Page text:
My Solo Camping Trip in Tropical Queensland Australia
There is nothing like a campfire in the bush and sleeping in a swag. While I have been on guided Outback Camping Safari, I had never been camping alone. On my solo trip to North Tropical Queensland, I wanted to push myself out of my comfort zone and experience solo camping in Australia. So, I was very excited to see what it is like camping by yourself.
For my road Trip in North Tropical Queensland, I rented a Jucy Crib Campervan.
My solo camping adventure started in Cairns and took me through the fantastic tropical landscapes, from Cairns to Cape Tribulation, Mossman to the Atherton Tablelands and from Mareeba wetlands to the Waterfalls circuit.
Before telling you about my experience and showing the places I discovered on my seven-days Solo Camping Trip in Tropical North Queensland, I have put together these best tips for camping solo in Australia.
My best tips for camping alone in Australia
- Map out your Solo Camping Trip
Make a list of campsites, supermarkets and fuel stations before setting off. Australian Travel apps like wiki camp or Map of Australia can help you find suitable camping sites and deliver driving routes and options.
- Travel light with a small bag
I know, this is easier said than done, do your best to travel with less than 10kg. Bulky luggage will kill your solo camping adventure. There is no space for big bags in small campervans, and you will have to stow them onto your bed.
- Prefer paid campsites rather than free campsites
As a solo traveller, I would highly recommend staying in paid camping sites offering facilities like a kitchen, bathroom, and reception. This will help you get familiar with the area, create connections, find out about local tours and activities, and use landline phones. Moreover, it is safe to stay at a paid camping site.
- Have all necessary camping accessories and food provisions with you
In remote areas of Australia and at most campsites, there are no shops nor groceries. Make sure you have all the essential camping gear with you before setting off on your adventure. I bought my food and water supply at Smithfield Shopping Centre, just outside Cairns, on the way to Cape Tribulation.
- Start your day early in the morning
Australian days start early. Naturally, adjust your day to the morning light and make the most of your activities in the morning. At 7.00 am there is plenty of sunshine. While in the afternoon, sunset starts setting in early, around 6.00 pm. Setting off in the early hours of the morning will allow you to drive in the cooler hours of the day and get to your destination before sunset. It makes it easier to get settled in the campsite with daylight.
- Plan plenty of time for stopping along your way
As a solo traveller on the road, you are, of course, the only driver—plan at least 50-75% more than the average time for driving a route. If the route Cairns to Cape Tribulation takes 2.5 hours, plan at least 3, 3.5 hours. You want to stop and rest along your way, and first and foremost, you cannot miss out on taking photos.
- Get familiar with your vehicle
This will not happen overnight. It took me a few days to get familiar with driving in Australia by car and with a small Camper. Every day I discovered something new. Ensure you understand how things work and ask all questions you have when picking up the vehicle. Everywhere else is just a matter of learning by doing it.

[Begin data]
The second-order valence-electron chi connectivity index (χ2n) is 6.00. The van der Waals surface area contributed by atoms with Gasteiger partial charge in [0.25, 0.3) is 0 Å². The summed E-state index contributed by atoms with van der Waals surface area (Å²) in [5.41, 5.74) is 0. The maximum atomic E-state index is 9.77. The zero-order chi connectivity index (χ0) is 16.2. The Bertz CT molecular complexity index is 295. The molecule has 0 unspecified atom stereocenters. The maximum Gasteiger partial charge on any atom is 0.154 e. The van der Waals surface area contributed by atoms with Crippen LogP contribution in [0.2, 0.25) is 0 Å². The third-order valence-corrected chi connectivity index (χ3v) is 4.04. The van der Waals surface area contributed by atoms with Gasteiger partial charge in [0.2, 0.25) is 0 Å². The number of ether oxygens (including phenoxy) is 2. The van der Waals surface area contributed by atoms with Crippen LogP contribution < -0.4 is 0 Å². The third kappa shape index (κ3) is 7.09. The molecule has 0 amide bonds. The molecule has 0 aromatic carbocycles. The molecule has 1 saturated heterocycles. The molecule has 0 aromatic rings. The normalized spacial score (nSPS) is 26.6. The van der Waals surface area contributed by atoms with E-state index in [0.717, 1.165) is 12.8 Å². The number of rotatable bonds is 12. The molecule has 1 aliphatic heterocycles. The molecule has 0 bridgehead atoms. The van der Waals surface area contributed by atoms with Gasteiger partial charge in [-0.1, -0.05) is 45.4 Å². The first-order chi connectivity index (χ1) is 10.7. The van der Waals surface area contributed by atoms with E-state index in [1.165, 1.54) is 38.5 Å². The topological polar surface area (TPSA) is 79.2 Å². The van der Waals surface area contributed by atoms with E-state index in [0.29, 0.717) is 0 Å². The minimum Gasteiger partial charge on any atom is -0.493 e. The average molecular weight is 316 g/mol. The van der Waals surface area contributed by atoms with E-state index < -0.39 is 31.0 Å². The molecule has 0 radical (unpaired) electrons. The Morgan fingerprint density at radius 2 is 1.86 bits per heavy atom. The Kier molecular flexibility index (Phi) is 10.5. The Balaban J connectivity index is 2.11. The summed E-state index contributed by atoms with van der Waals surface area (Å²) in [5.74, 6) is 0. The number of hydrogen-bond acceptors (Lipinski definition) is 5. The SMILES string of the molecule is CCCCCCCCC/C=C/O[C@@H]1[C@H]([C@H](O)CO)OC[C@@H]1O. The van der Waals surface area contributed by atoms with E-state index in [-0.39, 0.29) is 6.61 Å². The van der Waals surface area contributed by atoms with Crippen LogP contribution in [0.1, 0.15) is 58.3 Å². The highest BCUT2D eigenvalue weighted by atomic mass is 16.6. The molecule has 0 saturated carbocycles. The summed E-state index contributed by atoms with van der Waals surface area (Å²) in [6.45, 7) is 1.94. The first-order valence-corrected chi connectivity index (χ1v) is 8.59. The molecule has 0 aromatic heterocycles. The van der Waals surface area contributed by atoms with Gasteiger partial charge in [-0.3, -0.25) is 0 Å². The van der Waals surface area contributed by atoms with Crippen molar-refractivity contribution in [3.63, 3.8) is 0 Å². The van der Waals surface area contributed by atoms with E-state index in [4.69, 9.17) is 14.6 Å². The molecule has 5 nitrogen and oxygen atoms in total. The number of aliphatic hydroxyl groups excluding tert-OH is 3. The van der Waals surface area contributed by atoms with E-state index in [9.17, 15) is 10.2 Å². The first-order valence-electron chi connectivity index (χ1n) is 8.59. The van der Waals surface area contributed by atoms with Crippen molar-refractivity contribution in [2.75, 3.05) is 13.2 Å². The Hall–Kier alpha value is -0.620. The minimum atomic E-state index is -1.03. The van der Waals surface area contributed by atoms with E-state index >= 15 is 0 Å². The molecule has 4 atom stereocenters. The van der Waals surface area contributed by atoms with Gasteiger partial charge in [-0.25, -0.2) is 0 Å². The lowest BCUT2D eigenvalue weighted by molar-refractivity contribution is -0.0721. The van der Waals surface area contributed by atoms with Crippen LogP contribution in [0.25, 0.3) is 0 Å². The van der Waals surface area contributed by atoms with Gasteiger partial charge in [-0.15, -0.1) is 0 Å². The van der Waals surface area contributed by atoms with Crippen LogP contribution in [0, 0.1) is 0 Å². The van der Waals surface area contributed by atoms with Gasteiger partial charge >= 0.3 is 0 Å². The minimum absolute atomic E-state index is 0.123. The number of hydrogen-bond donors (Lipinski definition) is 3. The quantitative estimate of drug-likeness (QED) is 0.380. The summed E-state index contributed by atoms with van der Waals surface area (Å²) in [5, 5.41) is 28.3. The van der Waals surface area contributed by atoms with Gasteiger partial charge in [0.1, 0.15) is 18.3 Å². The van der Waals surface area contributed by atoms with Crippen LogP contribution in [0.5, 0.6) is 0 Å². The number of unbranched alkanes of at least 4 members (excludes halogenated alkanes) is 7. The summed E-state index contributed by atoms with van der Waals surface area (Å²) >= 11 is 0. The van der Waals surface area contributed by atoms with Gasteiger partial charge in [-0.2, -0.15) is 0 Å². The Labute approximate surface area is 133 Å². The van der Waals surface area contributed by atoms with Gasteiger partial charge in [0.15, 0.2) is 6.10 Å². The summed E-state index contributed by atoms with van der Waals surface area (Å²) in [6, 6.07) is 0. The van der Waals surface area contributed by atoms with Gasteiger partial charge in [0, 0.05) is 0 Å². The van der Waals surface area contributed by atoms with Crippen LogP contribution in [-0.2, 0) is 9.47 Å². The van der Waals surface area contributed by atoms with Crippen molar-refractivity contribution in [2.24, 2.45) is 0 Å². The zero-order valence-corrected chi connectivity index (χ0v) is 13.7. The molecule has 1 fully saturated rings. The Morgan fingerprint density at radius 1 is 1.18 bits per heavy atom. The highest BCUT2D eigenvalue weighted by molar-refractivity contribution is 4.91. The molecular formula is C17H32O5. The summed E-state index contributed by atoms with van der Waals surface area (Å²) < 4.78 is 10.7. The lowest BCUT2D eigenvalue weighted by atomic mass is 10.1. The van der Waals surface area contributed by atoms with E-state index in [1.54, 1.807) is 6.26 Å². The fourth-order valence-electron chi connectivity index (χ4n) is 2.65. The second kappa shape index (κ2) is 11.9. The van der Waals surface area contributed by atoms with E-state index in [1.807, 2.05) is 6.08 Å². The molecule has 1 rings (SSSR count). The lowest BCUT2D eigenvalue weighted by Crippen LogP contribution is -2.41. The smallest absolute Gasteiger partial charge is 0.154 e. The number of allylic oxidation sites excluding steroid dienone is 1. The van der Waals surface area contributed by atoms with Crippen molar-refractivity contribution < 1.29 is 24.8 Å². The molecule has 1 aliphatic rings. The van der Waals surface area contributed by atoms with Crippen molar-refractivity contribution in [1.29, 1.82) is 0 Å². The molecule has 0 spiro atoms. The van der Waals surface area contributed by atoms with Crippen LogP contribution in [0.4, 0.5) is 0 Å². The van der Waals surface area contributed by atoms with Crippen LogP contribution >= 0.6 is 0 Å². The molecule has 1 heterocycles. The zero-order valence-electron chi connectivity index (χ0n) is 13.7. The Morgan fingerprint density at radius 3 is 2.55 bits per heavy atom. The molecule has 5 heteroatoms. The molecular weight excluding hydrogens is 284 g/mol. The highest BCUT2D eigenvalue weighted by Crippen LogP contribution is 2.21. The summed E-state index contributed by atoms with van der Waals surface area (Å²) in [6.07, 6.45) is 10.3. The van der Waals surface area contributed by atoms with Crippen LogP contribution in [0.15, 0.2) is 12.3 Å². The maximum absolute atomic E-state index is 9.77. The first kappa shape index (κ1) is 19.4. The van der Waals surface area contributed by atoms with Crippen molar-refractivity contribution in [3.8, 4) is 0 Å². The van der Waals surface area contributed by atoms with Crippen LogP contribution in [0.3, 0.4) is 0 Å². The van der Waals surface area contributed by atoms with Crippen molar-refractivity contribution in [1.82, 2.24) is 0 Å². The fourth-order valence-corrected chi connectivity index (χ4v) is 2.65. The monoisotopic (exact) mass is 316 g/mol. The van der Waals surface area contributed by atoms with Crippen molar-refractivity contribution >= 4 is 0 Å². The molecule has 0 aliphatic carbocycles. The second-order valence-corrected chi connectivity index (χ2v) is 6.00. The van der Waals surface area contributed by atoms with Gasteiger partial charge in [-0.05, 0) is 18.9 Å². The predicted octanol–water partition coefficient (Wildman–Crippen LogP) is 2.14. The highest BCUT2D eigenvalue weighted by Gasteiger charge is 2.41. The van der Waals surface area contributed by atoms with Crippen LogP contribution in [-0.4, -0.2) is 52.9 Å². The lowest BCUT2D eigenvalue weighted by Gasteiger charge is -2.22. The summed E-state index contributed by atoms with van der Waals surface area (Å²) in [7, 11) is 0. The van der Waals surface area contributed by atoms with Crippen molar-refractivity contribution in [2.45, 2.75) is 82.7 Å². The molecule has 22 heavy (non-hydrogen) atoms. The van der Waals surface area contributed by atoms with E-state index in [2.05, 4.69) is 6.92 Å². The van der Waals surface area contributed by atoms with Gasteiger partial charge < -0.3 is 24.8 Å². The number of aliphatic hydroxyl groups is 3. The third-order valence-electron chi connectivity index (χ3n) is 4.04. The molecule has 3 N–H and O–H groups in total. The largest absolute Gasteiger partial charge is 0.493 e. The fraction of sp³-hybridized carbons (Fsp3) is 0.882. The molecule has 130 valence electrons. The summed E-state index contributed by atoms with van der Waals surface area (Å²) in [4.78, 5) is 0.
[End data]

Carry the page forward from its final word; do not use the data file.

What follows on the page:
- Check Fuel level and water supply.
These are two essential elements you should always monitor during your Solo Camping Trip. Don’t wait to have the red light flashing telling you to stop at the next fuel station. Instead, have a fuel stations map and plan accordingly. A good habit is to refill whenever you have used up the half tank. The drinking water supply is significant.
Make sure you don’t run out of water when camping alone. Roughly you need 2-3 litres/a day and 4-5 litres when walking or active outdoors. Water from fuel stations or small shops is costly.
You can get bottled water from Coles or Woolworths for 75-95Cents/bottle or cheaper for a 6-bottles package. Don’t drink tap water in camping sites unless they have filtered water. The best way to have your water supply covered is to pack your own water filter.
- Don’t panic when something doesn’t work.
It’s inevitable. Something will go wrong or will not work as it should. On the one hand, it is annoying, but on the other side, it is a chance to learn how to improve your skills and handle situations and ultimately make friends with strangers.
Whenever something happens, ask for help, as simple as that. Just strike up a conversation with fellow camping mates, and you’ll see how quickly you can sort out things. Be sure you have the phone number of the camping reception for any emergencies. Pack a small survival kit with you.
- Solo Camping means being cut off from civilisation – so what?
You have to accept that you like it or not: no internet, no mobile phones, no Social Media madness. I thought I was going to welcome this as a digital detox cure. But it wasn’t really like this. I did not succeed with my intention.
While I truly enjoyed the Daintree Forest, I couldn’t resist the temptation of creeping into an internet coffee shop and have my daily dose of digital addiction. Please don’t do what I did. If you can, try to unwind, fully immerse yourself in the environment and enjoy camping alone without interference.
I hope these ten tips for Solo Camping are useful for planning your Solo Adventures in Australia.
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First published in 2014, last updated in Jan 2021
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